looking for twilight in all the wrong places
June 1st, 2010
I probably should not make fun of the trend of breathlessly searching for THE NEXT TWILIGHT BOOK PHENOMENON as MTV.com recently did in this article. Because once upon a time, The Daily Beast touted If I Stay as “The Next Twilight?” which, although quite flattering, wasn’t really apt. Though I’m not complaining; it sure did not hurt the interest and early buzz factor of the book.
But I think the MTV article gets it wrong, or mostly wrong, as does every trend chaser who goes looking for the next big thing to look like the last big thing. The next Twilight is not going to look anything like the old Twilight. There are already four Twilight books and countless paranormal romances supping on the bloodlust that has flowed from our national Twi-love. But, like all pop culture phenomena, Twilight was just that, a phenomenon, an aligning of the stars. A book that was less about an interest in vampires than, as my French publisher calls it, a Wuthering Heights for our time. I don’t think he’s far off; have you seen how Wuthering Heights has been re-covered to look straight out of Forks? Check it out.
Aside from the strange addictiveness of the Twilight saga, which already had it outselling Harry Potter by the time the first film went into production, there was the movie itself. Love Catherine Hardwicke or hate Catherine Hardwicke (I’m a lover), she nailed something in that movie and Summit managed to use the film to do something with exponents and send the whole thing nuclear, which in turn made Twilight just InSane In the Membrane. I remember that November after the movie came out seeing every third person reading the books. It just became that ubiquitous. It went from being a really successful series to the ginormo pop-culture phenomenon that everyone now tries to emulate and predict a successor to.
But the thing is, you can’t look over your shoulder to find something that will likely be coming out of right field in front of you. I mean, hello! If we knew what The Next Twilight would look like, we’d all have written it by now. The book phenomena—Twilight, Harry Potter, Da Vinci Code, The Girl With The Dragon Tattoo—we never know they’re coming until they’re here full force, smacking us in the face, making us read all night and go WOW! And it’s not like publishers have the secret formula either. How many rejections did JK Rowling get? How many books get zillion-dollar advances in the hopes they’ll be the Next Big Thing, and then they turn out to be not so much.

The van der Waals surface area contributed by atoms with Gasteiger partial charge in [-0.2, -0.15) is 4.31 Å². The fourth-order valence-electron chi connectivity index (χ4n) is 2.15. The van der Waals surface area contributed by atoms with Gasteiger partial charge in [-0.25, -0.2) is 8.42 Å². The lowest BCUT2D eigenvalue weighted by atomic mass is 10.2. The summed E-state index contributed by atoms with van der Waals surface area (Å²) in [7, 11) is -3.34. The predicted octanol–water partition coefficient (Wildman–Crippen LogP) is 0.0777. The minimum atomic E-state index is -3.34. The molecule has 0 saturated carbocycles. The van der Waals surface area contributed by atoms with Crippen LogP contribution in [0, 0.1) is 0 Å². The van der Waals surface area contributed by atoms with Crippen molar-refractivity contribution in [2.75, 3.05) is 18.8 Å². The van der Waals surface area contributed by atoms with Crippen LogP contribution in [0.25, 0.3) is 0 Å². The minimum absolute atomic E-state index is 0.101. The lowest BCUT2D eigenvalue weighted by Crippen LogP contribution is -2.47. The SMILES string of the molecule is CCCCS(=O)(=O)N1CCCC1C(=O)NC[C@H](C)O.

If there’s one thing that The Sensation Books often do, it’s this: If they don’t quite invent the wheel, they handily reinvent it in such an imaginative way that readers cannot resist reading and re-reading and talking about what they’ve read. Twilight reinvented vampires and Victorian romances. Harry Potter the boarding school tale. Dragon Tattoo gave a particularly warped Scandinavian twist to the thriller. Da Vinci Code did something, I’m sure, something to do with Catholicism, but I can’t tell you because I can’t bring myself to read it. But all of these books spawned zillions of copycats. And after they hit and became part of the national conversation, everyone went looking for “The next….”expecting it to be some sort of clone. Until the next Harry Potter actually turned out to be Twilight. So the next Twilight will, trust me, have nothing to do with vampires.
Of the books MTV highlighted—many of which I love, and some which, admittedly aren’t even out yet but I disqualify because they’re about vampires—only one really seems to have the potential to “break out” and go all Twi-Crazy. And that’s The Hunger Games by Suzanne Collins. Now you might think me crazy. Break out? The first two installments—The Hunger Games and Catching Fire—have been on the bestseller list for ages, and there is huge anticipation for the final installment in the trilogy, Mockingjay, which comes out in August. Exactly. That’s where Twilight was before it went from very successful series to Super Insane Phenomenon.
Hunger Games has a movie in the works, which could catapult it to that next level. It also does something important that the other books mentioned in the article don’t: it really reinvents something. Who was talking about dystopian before these books came on the scene? But as big as these books are now, they haven’t jumped that boundary where they’re being read by EVERYONE—not every teen but every person. Will Hunger Games have the same mass appeal to 30something moms—a big book-buying market—as Twilight? I don’t know. I do know that when I read it (and I’m firmly in that demographic, or I will be until Saturday when I turn 40!!!!!), I had to take it with me to the playground to push Willa in the swing as I read. Added plus, boys will read Hunger Games, whereas Twilight was pretty firmly girl terrain.
Still, part of me thinks the fact that we’re trend forecasting Hunger Games to be that huge means it maybe won’t be—much as I’d love it to be. I think the books are incredible and I’d love for the next Big Thing to come out of the YA world. But the thing about predictions and reading is that crazy weird viral word-of-mouth passion that makes some books über-huge—or turns a tiny book into a Pulitzer prize winner, like this years Tinkers by Paul Harding—are like supernovas. Unpredictable and powerful. You never quite know when the star is going to explode until it does. And once it does, you can’t replicate it, no matter how many asteroids you try to pass off as red giants.
Update: Someone just pointed out this very articulate (and flattering) reader rant about comparing non-Twilighty books to Twilight. Personally, I’m agnostic about If I Stay’s paperback cover blurb. Maybe a little general but if it gets people to pick up the book and go “hmm, what’s this all about?” then it has done its job. And it does NOT say “The Next Twilight.” Which would be false.